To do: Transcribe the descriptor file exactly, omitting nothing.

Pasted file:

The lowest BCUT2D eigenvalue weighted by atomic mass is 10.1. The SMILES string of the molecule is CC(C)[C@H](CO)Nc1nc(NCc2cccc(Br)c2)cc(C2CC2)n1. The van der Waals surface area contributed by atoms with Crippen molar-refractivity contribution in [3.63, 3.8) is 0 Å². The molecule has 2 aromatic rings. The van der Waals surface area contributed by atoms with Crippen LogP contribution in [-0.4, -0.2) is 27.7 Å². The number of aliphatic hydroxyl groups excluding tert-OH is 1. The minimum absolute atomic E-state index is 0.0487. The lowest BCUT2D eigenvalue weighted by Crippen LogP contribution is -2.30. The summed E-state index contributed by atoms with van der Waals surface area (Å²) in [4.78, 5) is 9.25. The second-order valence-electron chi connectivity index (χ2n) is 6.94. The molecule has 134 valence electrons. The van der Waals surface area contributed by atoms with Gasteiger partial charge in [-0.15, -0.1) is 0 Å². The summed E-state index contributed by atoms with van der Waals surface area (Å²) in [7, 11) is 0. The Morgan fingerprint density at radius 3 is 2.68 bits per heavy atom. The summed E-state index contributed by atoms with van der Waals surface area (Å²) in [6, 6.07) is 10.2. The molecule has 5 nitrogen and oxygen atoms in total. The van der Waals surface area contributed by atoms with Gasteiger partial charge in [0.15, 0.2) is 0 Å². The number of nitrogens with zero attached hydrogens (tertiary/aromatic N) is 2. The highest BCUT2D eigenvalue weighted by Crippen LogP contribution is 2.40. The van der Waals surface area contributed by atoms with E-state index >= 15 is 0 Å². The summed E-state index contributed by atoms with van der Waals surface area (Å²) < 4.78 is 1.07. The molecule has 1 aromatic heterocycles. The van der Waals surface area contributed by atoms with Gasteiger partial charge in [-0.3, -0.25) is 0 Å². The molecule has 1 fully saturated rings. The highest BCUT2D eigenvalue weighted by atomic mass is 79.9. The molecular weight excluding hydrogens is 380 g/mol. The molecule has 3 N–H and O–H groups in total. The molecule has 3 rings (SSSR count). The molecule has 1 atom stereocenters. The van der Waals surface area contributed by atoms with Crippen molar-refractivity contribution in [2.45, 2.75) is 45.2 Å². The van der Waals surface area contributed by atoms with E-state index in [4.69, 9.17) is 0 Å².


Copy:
The lowest BCUT2D eigenvalue weighted by atomic mass is 10.1. The SMILES string of the molecule is CC(C)[C@H](CO)Nc1nc(NCc2cccc(Br)c2)cc(C2CC2)n1. The van der Waals surface area contributed by atoms with Crippen molar-refractivity contribution in [3.63, 3.8) is 0 Å². The molecule has 2 aromatic rings. The van der Waals surface area contributed by atoms with Crippen LogP contribution in [-0.4, -0.2) is 27.7 Å². The number of aliphatic hydroxyl groups excluding tert-OH is 1. The minimum absolute atomic E-state index is 0.0487. The lowest BCUT2D eigenvalue weighted by Crippen LogP contribution is -2.30. The summed E-state index contributed by atoms with van der Waals surface area (Å²) in [4.78, 5) is 9.25. The second-order valence-electron chi connectivity index (χ2n) is 6.94. The molecule has 134 valence electrons. The van der Waals surface area contributed by atoms with Gasteiger partial charge in [-0.15, -0.1) is 0 Å². The summed E-state index contributed by atoms with van der Waals surface area (Å²) in [7, 11) is 0. The Morgan fingerprint density at radius 3 is 2.68 bits per heavy atom. The summed E-state index contributed by atoms with van der Waals surface area (Å²) in [6, 6.07) is 10.2. The molecule has 5 nitrogen and oxygen atoms in total. The van der Waals surface area contributed by atoms with Gasteiger partial charge in [0.15, 0.2) is 0 Å². The number of nitrogens with zero attached hydrogens (tertiary/aromatic N) is 2. The highest BCUT2D eigenvalue weighted by Crippen LogP contribution is 2.40. The van der Waals surface area contributed by atoms with E-state index >= 15 is 0 Å². The summed E-state index contributed by atoms with van der Waals surface area (Å²) < 4.78 is 1.07. The molecule has 1 aromatic heterocycles. The van der Waals surface area contributed by atoms with Gasteiger partial charge in [-0.3, -0.25) is 0 Å². The molecule has 1 fully saturated rings. The highest BCUT2D eigenvalue weighted by atomic mass is 79.9. The molecular weight excluding hydrogens is 380 g/mol. The molecule has 3 N–H and O–H groups in total. The molecule has 3 rings (SSSR count). The molecule has 1 atom stereocenters. The van der Waals surface area contributed by atoms with Crippen molar-refractivity contribution in [2.45, 2.75) is 45.2 Å². The van der Waals surface area contributed by atoms with E-state index in [4.69, 9.17) is 0 Å².